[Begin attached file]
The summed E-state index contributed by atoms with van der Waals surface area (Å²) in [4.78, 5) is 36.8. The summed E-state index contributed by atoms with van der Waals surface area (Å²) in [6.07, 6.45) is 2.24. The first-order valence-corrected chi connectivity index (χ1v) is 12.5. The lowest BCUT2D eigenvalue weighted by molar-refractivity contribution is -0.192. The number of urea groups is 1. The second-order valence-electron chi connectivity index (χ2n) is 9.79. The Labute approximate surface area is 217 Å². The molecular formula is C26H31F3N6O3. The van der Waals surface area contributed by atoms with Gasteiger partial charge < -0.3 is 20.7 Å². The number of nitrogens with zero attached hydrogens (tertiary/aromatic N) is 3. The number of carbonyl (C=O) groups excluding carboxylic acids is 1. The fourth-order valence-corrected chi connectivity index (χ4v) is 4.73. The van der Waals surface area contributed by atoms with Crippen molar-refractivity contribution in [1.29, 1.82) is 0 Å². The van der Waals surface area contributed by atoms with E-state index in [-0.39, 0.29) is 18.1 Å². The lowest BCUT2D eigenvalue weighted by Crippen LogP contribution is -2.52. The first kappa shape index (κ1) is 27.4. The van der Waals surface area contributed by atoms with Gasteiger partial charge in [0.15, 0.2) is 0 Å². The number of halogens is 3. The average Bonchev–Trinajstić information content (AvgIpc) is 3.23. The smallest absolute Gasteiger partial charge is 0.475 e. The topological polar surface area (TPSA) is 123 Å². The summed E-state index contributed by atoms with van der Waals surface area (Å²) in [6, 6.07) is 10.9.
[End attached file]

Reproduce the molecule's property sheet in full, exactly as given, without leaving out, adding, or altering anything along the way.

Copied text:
The summed E-state index contributed by atoms with van der Waals surface area (Å²) in [4.78, 5) is 36.8. The summed E-state index contributed by atoms with van der Waals surface area (Å²) in [6.07, 6.45) is 2.24. The first-order valence-corrected chi connectivity index (χ1v) is 12.5. The lowest BCUT2D eigenvalue weighted by molar-refractivity contribution is -0.192. The number of urea groups is 1. The second-order valence-electron chi connectivity index (χ2n) is 9.79. The Labute approximate surface area is 217 Å². The molecular formula is C26H31F3N6O3. The van der Waals surface area contributed by atoms with Gasteiger partial charge < -0.3 is 20.7 Å². The number of nitrogens with zero attached hydrogens (tertiary/aromatic N) is 3. The number of carbonyl (C=O) groups excluding carboxylic acids is 1. The fourth-order valence-corrected chi connectivity index (χ4v) is 4.73. The van der Waals surface area contributed by atoms with Crippen molar-refractivity contribution in [1.29, 1.82) is 0 Å². The van der Waals surface area contributed by atoms with E-state index in [-0.39, 0.29) is 18.1 Å². The lowest BCUT2D eigenvalue weighted by Crippen LogP contribution is -2.52. The first kappa shape index (κ1) is 27.4. The van der Waals surface area contributed by atoms with Gasteiger partial charge in [0.15, 0.2) is 0 Å². The number of halogens is 3. The average Bonchev–Trinajstić information content (AvgIpc) is 3.23. The smallest absolute Gasteiger partial charge is 0.475 e. The topological polar surface area (TPSA) is 123 Å². The summed E-state index contributed by atoms with van der Waals surface area (Å²) in [6, 6.07) is 10.9.